Women in scientific careers - Science and Technology Committee Contents

1  Introduction

1. The scientific profession has been slow to open its doors to women and history offers many examples of women scientists whose work and contributions were unfairly overlooked, for example Rosalind Franklin's contribution to determining the structure of DNA in the 1950s.[1] Gender diversity in science and engineering has improved somewhat since then, but contentious attitudes towards women in science still remain and many practical barriers hinder women's progression in scientific careers. The under-representation of women in science has been explored in-depth and there are numerous organisations and initiatives striving to improve gender diversity in science, technology, engineering and mathematics (STEM) study and careers. However, despite the attention that the topic has received, it has been estimated that "it will take 50 or 80 years before we get gender equality if we just keep doing the same thing, hoping that the pipeline will produce more women" scientists.[2] Currently only 13 per cent of all STEM jobs in the UK are occupied by women.[3] The loss of women at later stages of a career pathway is often referred to as "the leaky pipeline" (see paragraph 10).

2. There are many routes into a STEM career, and we have previously highlighted the importance of vocational training and education.[4] In addition, many STEM workers are employed in industry. However we focused this inquiry on academic careers because "the main route of entry [into STEM careers], particularly into senior specialist roles or academic positions, remains through the [higher education] route".[5] In addition, the Business, Innovation and Skills (BIS) Committee published its Report on Women in the Workplace in June 2013, which examined STEM in a wider exploration of workplace equality and diversity.[6] Many of the BIS Committee's findings were relevant to STEM industry but academic careers have unique characteristics. With the intention of complementing the work of the BIS Committee, we announced our inquiry on Women in STEM careers, focusing on the retention of women in academic STEM careers, on 25 June 2013, and sought written submissions on the following questions:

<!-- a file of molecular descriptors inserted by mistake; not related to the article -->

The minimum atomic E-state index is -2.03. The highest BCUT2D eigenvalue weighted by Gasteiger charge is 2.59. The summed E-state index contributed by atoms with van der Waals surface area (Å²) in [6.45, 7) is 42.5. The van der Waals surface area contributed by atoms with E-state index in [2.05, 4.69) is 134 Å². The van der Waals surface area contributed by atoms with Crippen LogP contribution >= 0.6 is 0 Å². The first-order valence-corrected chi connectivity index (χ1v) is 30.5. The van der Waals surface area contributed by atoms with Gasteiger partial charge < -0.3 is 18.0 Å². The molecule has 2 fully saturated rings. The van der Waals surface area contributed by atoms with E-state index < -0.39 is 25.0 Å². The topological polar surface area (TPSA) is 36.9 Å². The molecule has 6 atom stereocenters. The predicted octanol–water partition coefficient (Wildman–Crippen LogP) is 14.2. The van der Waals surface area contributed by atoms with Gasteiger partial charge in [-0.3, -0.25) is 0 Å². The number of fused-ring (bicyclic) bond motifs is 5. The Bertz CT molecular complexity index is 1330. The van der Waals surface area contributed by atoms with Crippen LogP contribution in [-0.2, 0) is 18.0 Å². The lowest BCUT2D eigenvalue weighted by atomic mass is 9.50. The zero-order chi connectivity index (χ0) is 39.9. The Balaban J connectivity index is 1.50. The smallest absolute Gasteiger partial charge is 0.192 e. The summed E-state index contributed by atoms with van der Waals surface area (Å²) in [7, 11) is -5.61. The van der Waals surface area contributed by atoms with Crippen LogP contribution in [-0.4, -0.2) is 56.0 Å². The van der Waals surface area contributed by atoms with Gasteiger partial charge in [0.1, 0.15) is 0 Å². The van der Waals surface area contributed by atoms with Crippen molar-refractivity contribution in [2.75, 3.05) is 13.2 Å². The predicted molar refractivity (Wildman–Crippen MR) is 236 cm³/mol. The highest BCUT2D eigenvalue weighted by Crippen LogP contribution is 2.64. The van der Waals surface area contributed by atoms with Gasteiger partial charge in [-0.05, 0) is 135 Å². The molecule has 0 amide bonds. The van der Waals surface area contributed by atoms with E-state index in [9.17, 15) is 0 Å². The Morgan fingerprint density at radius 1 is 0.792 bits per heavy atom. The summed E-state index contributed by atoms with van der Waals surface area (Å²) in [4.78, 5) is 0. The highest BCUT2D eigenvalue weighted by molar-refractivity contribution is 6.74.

a)  Why do numbers of women in STEM academic careers decline further up the career ladder?

b)  When women leave academia, what careers do they transition into? What are the consequences of scientifically trained women applying their skills in different employment sectors?

c)  What should universities and the higher education sector do to retain women graduates and PhD students in academic careers? Are there examples of good practice?

d)  What role should the Government have in encouraging the retention of women in academic STEM careers?[7]

We received over 90 written submissions and took oral evidence from 13 witnesses including academic researchers, diversity and equality groups, universities, research and funding councils and the Government. We would like to thank everyone who submitted oral or written evidence to our inquiry, particularly those who shared their personal experiences of STEM careers.

3. This report concentrates on STEM careers but also highlights the need for a holistic approach to tackle gender diversity, which includes STEM education. Chapter 2 outlines why gender diversity in science matters. Chapter 3 explores how gender perceptions affect the retention of women in STEM careers and Chapter 4 covers the practicalities of an academic research career. Chapter 5 contains our final conclusions.

1   The Nobel Prize for the discovery of the structure of DNA was awarded to Francis Crick and James Watson; for other examples see also "6 Women Scientists Who Were Snubbed Due to Sexism", National Geographic Online, 19 May 2013, http://news.nationalgeographic.co.uk/news/  Back

2   Q 90 [Clem Herman]  Back

3   Women in Science, Technology, Engineering and Mathematics: from Classroom to Boardroom UK Statistics 2012, p.1 Wise Campaign Online, http://www.wisecampaign.org.uk  Back

4   Science and Technology Committee, Seventh Report of Session 2012-13, Educating tomorrow's engineers: the impact of Government reforms on 14-19 education, HC 665 Back

5   WSC 79 [Government] para 12 Back

6   Business Innovation and Skills Committee, First Report of Session 2013-14, Women in the Workplace, HC 342  Back

7   Science and Technology Committee, Women in STEM Careers, Press Release, 25 June 2013, www.parliament.uk/science


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Prepared 6 February 2014